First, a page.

The Universal House of Justice has been informed by a number of National Spiritual Assemblies that the Iranian ambassadors in their respective countries have now acknowledged that Mr. Rúḥu’lláh Rawḥání, whose execution the Iranian authorities originally denied, was indeed hanged in Mashhad on 21 July 1998, as reported in our letter of 22 July to National Assemblies. The justification given for Mr. Rawḥání’s brutal killing is that he was convicted of “criminal acts against national security.”
As you are aware, the charge against Mr. Rawḥání and his long incarceration bore no relation to any question of national security; they arose out of the accusation that he had converted a young Muslim woman to the Bahá’í Faith. This young woman has made it clear that she is not a religious convert, but was raised as a Bahá’í by her mother, who is herself a member of the Faith. It is reasonable to conclude that the sudden introduction of an entirely fictitious charge related to national security represents a belated attempt by Iranian authorities to fend off criticism from other governments, the media and human rights agencies, and to provide a plausible excuse for denying access to relevant information and documentation.
Included in the statements from the Iranian embassies is a report that Mr. Rawḥání had been arrested “for the same reasons” (i.e. violations of national security) twice before.… the facts of Mr. Rawḥání’s earlier two arrests leave no doubt as to how completely baseless are the charges now brought against his memory:
Mr. Rawḥání was first arrested in 1984 as a former member of the Local Spiritual Assembly of Cháhishk, a village near Mashhad. Although all Bahá’í administrative bodies had been dissolved in response to an order from Iran’s Attorney General in 1983, some forty friends, including Mr. Rawḥání, were arrested on the retroactive charge of having previously been members of Assemblies and Bahá’í committees in the Mashhad region. Mr. Rawḥání served more than a year in prison, over two years’ internal exile in Najafábád, near Iṣfahán, and was compelled to pay a fine of over one million rials before being permitted to return to his home.1
Mr. Rawḥání’s second arrest occurred approximately four years ago. With the dissolution of their administrative institutions, the believers found themselves having to make informal arrangements for the conduct of such purely religious activities as Nineteen Day Feasts, children’s classes, prayer meetings and the like. It was Mr. Rawḥání’s involvement in one such planning meeting that occasioned his second arrest. He, like all the others taken into custody on that occasion, was released after twenty-four hours.2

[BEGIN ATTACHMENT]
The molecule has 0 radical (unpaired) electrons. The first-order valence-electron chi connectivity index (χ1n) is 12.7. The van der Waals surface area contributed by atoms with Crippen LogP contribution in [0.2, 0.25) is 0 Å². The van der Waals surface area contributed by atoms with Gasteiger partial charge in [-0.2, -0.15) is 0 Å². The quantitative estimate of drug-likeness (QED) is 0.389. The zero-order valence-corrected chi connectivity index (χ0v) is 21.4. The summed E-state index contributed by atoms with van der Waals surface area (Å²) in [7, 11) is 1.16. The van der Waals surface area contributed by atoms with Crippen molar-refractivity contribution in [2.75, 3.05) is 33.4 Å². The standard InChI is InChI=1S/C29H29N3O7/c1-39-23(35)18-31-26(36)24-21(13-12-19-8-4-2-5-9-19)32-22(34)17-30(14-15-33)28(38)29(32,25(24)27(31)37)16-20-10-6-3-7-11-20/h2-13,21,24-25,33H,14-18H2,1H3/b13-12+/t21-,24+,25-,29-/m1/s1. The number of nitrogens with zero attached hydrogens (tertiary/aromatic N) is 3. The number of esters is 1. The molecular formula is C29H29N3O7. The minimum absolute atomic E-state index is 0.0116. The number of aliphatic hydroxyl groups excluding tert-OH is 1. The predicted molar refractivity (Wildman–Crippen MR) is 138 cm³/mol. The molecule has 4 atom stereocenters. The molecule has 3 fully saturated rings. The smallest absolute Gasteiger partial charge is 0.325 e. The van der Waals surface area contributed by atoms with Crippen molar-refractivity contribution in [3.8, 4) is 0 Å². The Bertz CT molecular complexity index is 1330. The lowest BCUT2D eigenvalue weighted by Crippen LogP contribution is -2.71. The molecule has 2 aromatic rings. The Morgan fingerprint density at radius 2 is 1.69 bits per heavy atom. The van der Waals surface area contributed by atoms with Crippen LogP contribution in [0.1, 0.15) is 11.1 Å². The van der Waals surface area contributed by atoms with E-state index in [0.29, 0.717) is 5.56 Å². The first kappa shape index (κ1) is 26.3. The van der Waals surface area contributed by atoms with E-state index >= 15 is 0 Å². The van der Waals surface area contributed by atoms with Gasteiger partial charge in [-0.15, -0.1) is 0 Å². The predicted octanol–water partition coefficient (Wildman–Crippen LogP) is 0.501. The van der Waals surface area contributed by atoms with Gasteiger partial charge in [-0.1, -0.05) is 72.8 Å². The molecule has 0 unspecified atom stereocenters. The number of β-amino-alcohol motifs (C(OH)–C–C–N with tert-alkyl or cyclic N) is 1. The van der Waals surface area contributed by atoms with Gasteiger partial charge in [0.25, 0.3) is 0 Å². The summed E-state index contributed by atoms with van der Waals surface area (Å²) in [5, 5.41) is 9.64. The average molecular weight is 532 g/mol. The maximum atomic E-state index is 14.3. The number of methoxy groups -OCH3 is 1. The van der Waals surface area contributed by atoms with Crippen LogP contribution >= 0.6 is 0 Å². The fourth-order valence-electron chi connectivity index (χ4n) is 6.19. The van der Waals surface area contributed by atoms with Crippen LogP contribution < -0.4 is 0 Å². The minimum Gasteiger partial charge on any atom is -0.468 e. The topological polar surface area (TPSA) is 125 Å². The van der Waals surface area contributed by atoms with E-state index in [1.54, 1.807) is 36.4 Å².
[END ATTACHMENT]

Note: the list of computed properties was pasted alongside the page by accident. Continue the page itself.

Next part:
Until recently, the Iranian authorities have done relatively little to conceal the fact that Bahá’ís are arrested, tried, sentenced and punished solely on the grounds of their religious beliefs and activities. The text of the judgment of the appeals court in the cases of Mr. Jamáli’d-Dín Ḥájípúr and Mr. Manṣúr Mihrábí, forwarded to you with our letter of 21 May 1998, makes it clear that the official position of the government of Iran and its courts is that the Bahá’í religion is itself “an illegal organization” and that a person’s membership in it makes him or her, by definition, liable to criminal charges. The proceedings against Messrs. Rawḥání, Ḥájípúr and Mihrábí make a mockery of the Iranian Government’s assurances that, even though the Bahá’í Faith is not one of the religions recognized in the constitution of that country, Iranian Bahá’ís nevertheless retain the right to the observance of their religious beliefs. Activities such as “holding Bahá’í Feasts and meetings on ‘Bahá’í Life’” are brazenly adduced as evidence of criminal behavior, including “espionage” for foreign governments.
It may be noted in passing that these shameless proceedings in Iranian courts against Bahá’í citizens of the country violate fundamental provisions of Iran’s Constitution, which guarantees written charges, the selection of legal representation, public trial, and verdicts which are reasoned and documented “with reference to the articles and principles of the law in accordance with which they are delivered.” . . .
In view of the efforts of Iranian diplomatic spokesmen to suggest some significance in the fact that a Bahá’í like Mr. Rawḥání has been arrested several times . . . most of the people arrested with Mr. Rawḥání on earlier occasions have likewise been arrested for a second or third time. The reason is related to the point made in our letter of 21 May 1998 that the province of Khurásán (whose capital is Mashhad) appears to have been selected as one of those regions in which a policy of particularly severe intimidation is being pursued. Random arrests and imprisonment of believers who are seen as active in encouraging the religious life of the friends are apparently aimed at generating fear in the community as a whole. Alas, it now seems not unlikely that, as this intimidation had failed to produce any significant effect, the hanging of Mr. Rawḥání was decided upon as a demonstration of the seriousness of the authorities’ determination to pursue the goals exposed in the secret document drawn up in 1991 by the Supreme Revolutionary Council.
The current campaign of disinformation being carried on by Iranian embassies increases our concern about the safety of Mr. ‘Aṭá’u’lláh Ḥamíd Naṣírízádih, Mr. Sírús Dhabíḥí-Muqaddam and Mr. Hidáyat-Káshifí Najafábádí, who were likewise sentenced to death in Mashhad and are now awaiting their fate after a farcical “retrial.”